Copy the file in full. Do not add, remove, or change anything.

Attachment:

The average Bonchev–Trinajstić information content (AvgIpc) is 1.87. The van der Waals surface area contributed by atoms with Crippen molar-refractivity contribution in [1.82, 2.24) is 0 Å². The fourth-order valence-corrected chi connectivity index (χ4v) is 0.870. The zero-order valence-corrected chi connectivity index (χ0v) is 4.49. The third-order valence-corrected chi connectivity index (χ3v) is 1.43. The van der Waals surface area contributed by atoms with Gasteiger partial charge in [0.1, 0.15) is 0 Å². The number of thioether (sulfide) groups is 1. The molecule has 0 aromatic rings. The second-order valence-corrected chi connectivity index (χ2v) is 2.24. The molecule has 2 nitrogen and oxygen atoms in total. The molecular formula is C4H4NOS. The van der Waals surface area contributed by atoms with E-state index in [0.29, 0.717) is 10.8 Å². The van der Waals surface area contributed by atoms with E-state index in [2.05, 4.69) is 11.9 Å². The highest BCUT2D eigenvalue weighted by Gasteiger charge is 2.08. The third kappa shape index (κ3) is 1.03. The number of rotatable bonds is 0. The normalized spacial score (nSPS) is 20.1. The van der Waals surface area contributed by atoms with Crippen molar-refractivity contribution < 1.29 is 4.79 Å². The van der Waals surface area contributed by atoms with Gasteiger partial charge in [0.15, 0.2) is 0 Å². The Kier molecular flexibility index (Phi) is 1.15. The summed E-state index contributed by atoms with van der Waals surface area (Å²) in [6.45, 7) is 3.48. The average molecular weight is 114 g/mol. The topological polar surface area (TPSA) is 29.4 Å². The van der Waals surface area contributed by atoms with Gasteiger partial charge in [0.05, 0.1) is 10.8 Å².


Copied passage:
The average Bonchev–Trinajstić information content (AvgIpc) is 1.87. The van der Waals surface area contributed by atoms with Crippen molar-refractivity contribution in [1.82, 2.24) is 0 Å². The fourth-order valence-corrected chi connectivity index (χ4v) is 0.870. The zero-order valence-corrected chi connectivity index (χ0v) is 4.49. The third-order valence-corrected chi connectivity index (χ3v) is 1.43. The van der Waals surface area contributed by atoms with Gasteiger partial charge in [0.1, 0.15) is 0 Å². The number of thioether (sulfide) groups is 1. The molecule has 0 aromatic rings. The second-order valence-corrected chi connectivity index (χ2v) is 2.24. The molecule has 2 nitrogen and oxygen atoms in total. The molecular formula is C4H4NOS. The van der Waals surface area contributed by atoms with E-state index in [0.29, 0.717) is 10.8 Å². The van der Waals surface area contributed by atoms with E-state index in [2.05, 4.69) is 11.9 Å². The highest BCUT2D eigenvalue weighted by Gasteiger charge is 2.08. The third kappa shape index (κ3) is 1.03. The number of rotatable bonds is 0. The normalized spacial score (nSPS) is 20.1. The van der Waals surface area contributed by atoms with Crippen molar-refractivity contribution < 1.29 is 4.79 Å². The van der Waals surface area contributed by atoms with Gasteiger partial charge in [0.15, 0.2) is 0 Å². The Kier molecular flexibility index (Phi) is 1.15. The summed E-state index contributed by atoms with van der Waals surface area (Å²) in [6.45, 7) is 3.48. The average molecular weight is 114 g/mol. The topological polar surface area (TPSA) is 29.4 Å². The van der Waals surface area contributed by atoms with Gasteiger partial charge in [0.05, 0.1) is 10.8 Å².